|Publication number||US3958365 A|
|Application number||US 05/507,416|
|Publication date||May 25, 1976|
|Filing date||Sep 19, 1974|
|Priority date||Feb 22, 1974|
|Publication number||05507416, 507416, US 3958365 A, US 3958365A, US-A-3958365, US3958365 A, US3958365A|
|Inventors||Athol Thomas Proctor|
|Original Assignee||Athol Thomas Proctor|
|Export Citation||BiBTeX, EndNote, RefMan|
|Patent Citations (10), Referenced by (45), Classifications (6)|
|External Links: USPTO, USPTO Assignment, Espacenet|
In the growing or propagating of plants, shrubs and trees either in beds, tubs or pots, it is a common practice to apply a compost mulch cover on the soil around the plants or the like to conserve ground moisture and to prevent damage, by the wind or sun, to the roots of the plants. Similarly for plants, ferns or other delicate and moisture sensitive plants grown in hanging wire baskets or other suspended perforated containers, it is the practice, to line the basket or container with natural moss which is collected from forest floors or gullies. This moss is intended, by reason of its inherent characteristics, to conserve moisture in a basket or the like and to protect the usually delicate plant growing therein. This natural moss is now commercially in short supply and as a substitute there has been used bark from the Melaleuca or Peperbark trees (native to Australia). This type of bark is also becoming in short supply and furthermore is not completely successful in its intended purpose as a lining for a plant basket or the like.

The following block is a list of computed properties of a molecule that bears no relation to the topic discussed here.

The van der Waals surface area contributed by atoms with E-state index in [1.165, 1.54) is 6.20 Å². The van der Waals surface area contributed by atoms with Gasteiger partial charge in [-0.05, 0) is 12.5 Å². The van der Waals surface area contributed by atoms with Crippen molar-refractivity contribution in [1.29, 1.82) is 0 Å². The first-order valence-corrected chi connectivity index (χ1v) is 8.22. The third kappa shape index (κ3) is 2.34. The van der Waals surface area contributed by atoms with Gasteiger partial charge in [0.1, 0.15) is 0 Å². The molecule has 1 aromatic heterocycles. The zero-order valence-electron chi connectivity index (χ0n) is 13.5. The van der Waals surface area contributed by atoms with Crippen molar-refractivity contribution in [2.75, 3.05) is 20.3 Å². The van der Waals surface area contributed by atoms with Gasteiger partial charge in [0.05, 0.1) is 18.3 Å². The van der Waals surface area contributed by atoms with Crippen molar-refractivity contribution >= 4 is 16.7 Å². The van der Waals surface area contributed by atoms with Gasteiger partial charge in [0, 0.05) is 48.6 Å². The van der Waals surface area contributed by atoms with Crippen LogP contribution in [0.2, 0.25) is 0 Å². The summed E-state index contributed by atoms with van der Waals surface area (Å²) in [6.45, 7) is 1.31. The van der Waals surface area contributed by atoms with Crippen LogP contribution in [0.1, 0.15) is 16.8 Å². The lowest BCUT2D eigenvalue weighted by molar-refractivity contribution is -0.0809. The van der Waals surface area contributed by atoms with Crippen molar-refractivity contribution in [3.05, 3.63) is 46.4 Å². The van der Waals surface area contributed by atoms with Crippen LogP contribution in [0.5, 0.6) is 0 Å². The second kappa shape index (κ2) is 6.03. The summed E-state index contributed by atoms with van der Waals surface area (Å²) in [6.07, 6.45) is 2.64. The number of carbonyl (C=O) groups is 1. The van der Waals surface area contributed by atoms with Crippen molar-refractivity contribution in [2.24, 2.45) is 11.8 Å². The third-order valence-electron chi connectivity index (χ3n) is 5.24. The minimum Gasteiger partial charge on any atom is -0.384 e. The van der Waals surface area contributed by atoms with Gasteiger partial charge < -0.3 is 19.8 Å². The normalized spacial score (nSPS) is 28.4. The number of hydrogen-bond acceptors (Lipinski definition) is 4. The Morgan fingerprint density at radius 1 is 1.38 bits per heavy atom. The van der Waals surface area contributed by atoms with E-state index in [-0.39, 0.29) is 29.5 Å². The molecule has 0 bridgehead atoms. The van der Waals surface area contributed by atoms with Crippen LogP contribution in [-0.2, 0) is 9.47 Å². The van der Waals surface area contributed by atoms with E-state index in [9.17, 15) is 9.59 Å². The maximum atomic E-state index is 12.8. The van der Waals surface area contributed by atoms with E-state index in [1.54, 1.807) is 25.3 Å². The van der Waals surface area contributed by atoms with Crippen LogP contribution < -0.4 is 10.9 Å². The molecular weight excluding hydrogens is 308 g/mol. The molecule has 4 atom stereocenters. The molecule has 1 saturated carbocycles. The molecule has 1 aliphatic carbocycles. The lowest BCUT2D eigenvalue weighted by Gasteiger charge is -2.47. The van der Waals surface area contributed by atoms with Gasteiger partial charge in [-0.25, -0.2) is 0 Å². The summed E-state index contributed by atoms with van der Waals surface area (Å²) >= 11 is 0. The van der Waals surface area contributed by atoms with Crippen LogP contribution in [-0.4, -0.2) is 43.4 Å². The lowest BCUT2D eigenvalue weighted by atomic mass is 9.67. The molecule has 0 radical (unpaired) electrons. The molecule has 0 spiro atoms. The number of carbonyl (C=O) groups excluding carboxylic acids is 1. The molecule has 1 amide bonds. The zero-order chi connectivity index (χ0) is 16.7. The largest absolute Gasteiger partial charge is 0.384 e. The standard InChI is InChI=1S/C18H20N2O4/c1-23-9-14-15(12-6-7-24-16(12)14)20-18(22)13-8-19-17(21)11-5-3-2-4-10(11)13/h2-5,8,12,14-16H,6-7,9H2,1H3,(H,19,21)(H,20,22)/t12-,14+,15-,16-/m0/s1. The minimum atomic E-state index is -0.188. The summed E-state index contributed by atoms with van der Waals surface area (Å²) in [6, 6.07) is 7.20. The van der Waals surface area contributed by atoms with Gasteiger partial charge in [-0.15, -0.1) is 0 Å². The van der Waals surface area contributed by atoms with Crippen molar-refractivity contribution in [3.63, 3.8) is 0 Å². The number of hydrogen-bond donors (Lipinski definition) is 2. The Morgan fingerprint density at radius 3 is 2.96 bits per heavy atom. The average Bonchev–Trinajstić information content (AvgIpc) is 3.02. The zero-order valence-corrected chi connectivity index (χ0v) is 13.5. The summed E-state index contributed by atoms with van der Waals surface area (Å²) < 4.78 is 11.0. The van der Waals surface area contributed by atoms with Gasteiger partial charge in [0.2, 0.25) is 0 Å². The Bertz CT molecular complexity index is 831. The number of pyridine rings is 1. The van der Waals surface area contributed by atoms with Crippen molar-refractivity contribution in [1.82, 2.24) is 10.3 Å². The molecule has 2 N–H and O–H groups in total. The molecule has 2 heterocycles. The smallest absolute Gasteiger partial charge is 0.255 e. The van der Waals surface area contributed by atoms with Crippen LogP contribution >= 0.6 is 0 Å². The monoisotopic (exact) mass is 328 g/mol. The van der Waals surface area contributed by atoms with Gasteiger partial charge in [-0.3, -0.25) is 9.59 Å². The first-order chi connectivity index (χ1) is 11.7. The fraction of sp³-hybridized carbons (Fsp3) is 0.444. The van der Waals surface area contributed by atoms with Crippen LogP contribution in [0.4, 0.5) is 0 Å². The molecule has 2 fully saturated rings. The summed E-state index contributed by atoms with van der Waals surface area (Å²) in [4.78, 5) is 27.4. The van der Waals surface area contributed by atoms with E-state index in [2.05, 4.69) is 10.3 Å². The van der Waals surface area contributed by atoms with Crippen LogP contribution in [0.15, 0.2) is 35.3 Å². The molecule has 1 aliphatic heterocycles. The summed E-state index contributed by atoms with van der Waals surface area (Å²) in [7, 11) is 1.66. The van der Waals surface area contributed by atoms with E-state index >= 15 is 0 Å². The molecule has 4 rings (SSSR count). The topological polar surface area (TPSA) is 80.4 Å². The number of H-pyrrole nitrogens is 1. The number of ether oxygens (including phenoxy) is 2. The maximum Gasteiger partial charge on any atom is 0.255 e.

The principal object of the present invention is to provide a horticultural aid usable as a soil cover around plants or all kinds, either in beds, tubs or pots or is formable into pots, tubs, baskets or liners for baskets or like perforated suspended plant containers and which will efficiently conserve moisture in the soil in which the plants are growing.